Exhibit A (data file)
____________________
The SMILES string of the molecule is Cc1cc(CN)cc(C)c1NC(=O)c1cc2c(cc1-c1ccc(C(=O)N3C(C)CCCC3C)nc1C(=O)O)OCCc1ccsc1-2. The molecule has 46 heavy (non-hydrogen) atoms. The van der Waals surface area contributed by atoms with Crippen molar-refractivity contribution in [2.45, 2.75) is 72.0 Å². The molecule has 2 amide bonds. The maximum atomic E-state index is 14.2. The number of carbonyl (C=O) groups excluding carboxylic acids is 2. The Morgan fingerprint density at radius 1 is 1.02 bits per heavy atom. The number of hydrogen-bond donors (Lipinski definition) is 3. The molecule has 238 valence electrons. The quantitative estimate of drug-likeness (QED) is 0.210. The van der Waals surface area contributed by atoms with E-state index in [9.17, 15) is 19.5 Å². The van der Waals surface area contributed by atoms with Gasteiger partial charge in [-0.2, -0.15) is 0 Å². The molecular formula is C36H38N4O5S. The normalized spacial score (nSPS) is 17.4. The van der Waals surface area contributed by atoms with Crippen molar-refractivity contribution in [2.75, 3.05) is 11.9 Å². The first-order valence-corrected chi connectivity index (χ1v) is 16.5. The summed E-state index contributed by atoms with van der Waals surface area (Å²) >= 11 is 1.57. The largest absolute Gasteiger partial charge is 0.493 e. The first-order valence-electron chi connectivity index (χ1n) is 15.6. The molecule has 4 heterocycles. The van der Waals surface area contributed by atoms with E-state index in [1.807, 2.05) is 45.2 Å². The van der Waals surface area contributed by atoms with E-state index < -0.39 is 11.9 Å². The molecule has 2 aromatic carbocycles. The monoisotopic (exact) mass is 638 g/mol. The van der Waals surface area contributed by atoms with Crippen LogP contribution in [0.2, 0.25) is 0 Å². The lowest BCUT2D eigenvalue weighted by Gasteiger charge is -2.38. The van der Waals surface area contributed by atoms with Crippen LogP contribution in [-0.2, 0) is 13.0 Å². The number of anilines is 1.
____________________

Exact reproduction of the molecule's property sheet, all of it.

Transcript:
The SMILES string of the molecule is Cc1cc(CN)cc(C)c1NC(=O)c1cc2c(cc1-c1ccc(C(=O)N3C(C)CCCC3C)nc1C(=O)O)OCCc1ccsc1-2. The molecule has 46 heavy (non-hydrogen) atoms. The van der Waals surface area contributed by atoms with Crippen molar-refractivity contribution in [2.45, 2.75) is 72.0 Å². The molecule has 2 amide bonds. The maximum atomic E-state index is 14.2. The number of carbonyl (C=O) groups excluding carboxylic acids is 2. The Morgan fingerprint density at radius 1 is 1.02 bits per heavy atom. The number of hydrogen-bond donors (Lipinski definition) is 3. The molecule has 238 valence electrons. The quantitative estimate of drug-likeness (QED) is 0.210. The van der Waals surface area contributed by atoms with E-state index in [9.17, 15) is 19.5 Å². The van der Waals surface area contributed by atoms with Gasteiger partial charge in [-0.2, -0.15) is 0 Å². The molecular formula is C36H38N4O5S. The normalized spacial score (nSPS) is 17.4. The van der Waals surface area contributed by atoms with Crippen molar-refractivity contribution in [2.75, 3.05) is 11.9 Å². The first-order valence-corrected chi connectivity index (χ1v) is 16.5. The summed E-state index contributed by atoms with van der Waals surface area (Å²) >= 11 is 1.57. The largest absolute Gasteiger partial charge is 0.493 e. The first-order valence-electron chi connectivity index (χ1n) is 15.6. The molecule has 4 heterocycles. The van der Waals surface area contributed by atoms with E-state index in [1.807, 2.05) is 45.2 Å². The van der Waals surface area contributed by atoms with E-state index < -0.39 is 11.9 Å². The molecule has 2 aromatic carbocycles. The monoisotopic (exact) mass is 638 g/mol. The van der Waals surface area contributed by atoms with Crippen LogP contribution in [0.2, 0.25) is 0 Å². The lowest BCUT2D eigenvalue weighted by Gasteiger charge is -2.38. The van der Waals surface area contributed by atoms with Crippen LogP contribution in [-0.2, 0) is 13.0 Å². The number of anilines is 1.